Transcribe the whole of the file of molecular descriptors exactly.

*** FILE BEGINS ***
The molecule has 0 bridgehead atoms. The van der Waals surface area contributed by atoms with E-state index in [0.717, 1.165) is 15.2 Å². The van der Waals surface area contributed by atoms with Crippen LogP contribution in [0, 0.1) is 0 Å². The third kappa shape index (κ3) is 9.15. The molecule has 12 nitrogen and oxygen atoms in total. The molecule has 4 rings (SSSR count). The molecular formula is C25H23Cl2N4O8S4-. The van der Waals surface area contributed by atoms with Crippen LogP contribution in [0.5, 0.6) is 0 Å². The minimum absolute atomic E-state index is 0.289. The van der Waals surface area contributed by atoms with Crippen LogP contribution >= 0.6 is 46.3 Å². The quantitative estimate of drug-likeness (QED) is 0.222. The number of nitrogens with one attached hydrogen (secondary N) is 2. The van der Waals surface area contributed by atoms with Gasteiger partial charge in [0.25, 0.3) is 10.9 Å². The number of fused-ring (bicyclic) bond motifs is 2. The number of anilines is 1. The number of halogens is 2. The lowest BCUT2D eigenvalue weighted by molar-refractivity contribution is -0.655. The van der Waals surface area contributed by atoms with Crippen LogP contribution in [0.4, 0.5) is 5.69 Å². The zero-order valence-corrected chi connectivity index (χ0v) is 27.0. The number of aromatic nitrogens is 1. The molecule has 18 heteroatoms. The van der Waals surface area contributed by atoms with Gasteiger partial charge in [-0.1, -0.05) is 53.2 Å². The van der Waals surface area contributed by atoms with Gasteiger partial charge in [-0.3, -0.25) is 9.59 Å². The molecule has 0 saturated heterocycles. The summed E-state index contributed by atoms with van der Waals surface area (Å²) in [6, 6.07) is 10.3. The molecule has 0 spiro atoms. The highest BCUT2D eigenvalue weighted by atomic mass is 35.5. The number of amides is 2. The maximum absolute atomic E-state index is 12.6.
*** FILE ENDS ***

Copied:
The molecule has 0 bridgehead atoms. The van der Waals surface area contributed by atoms with E-state index in [0.717, 1.165) is 15.2 Å². The van der Waals surface area contributed by atoms with Crippen LogP contribution in [0, 0.1) is 0 Å². The third kappa shape index (κ3) is 9.15. The molecule has 12 nitrogen and oxygen atoms in total. The molecule has 4 rings (SSSR count). The molecular formula is C25H23Cl2N4O8S4-. The van der Waals surface area contributed by atoms with Crippen LogP contribution in [0.5, 0.6) is 0 Å². The minimum absolute atomic E-state index is 0.289. The van der Waals surface area contributed by atoms with Crippen LogP contribution >= 0.6 is 46.3 Å². The quantitative estimate of drug-likeness (QED) is 0.222. The number of nitrogens with one attached hydrogen (secondary N) is 2. The van der Waals surface area contributed by atoms with Gasteiger partial charge in [0.25, 0.3) is 10.9 Å². The number of fused-ring (bicyclic) bond motifs is 2. The number of anilines is 1. The number of halogens is 2. The lowest BCUT2D eigenvalue weighted by molar-refractivity contribution is -0.655. The van der Waals surface area contributed by atoms with Crippen LogP contribution in [0.4, 0.5) is 5.69 Å². The zero-order valence-corrected chi connectivity index (χ0v) is 27.0. The number of aromatic nitrogens is 1. The molecule has 18 heteroatoms. The van der Waals surface area contributed by atoms with Gasteiger partial charge in [-0.1, -0.05) is 53.2 Å². The van der Waals surface area contributed by atoms with Gasteiger partial charge in [-0.3, -0.25) is 9.59 Å². The molecule has 0 saturated heterocycles. The summed E-state index contributed by atoms with van der Waals surface area (Å²) in [6, 6.07) is 10.3. The molecule has 0 spiro atoms. The highest BCUT2D eigenvalue weighted by atomic mass is 35.5. The number of amides is 2. The maximum absolute atomic E-state index is 12.6.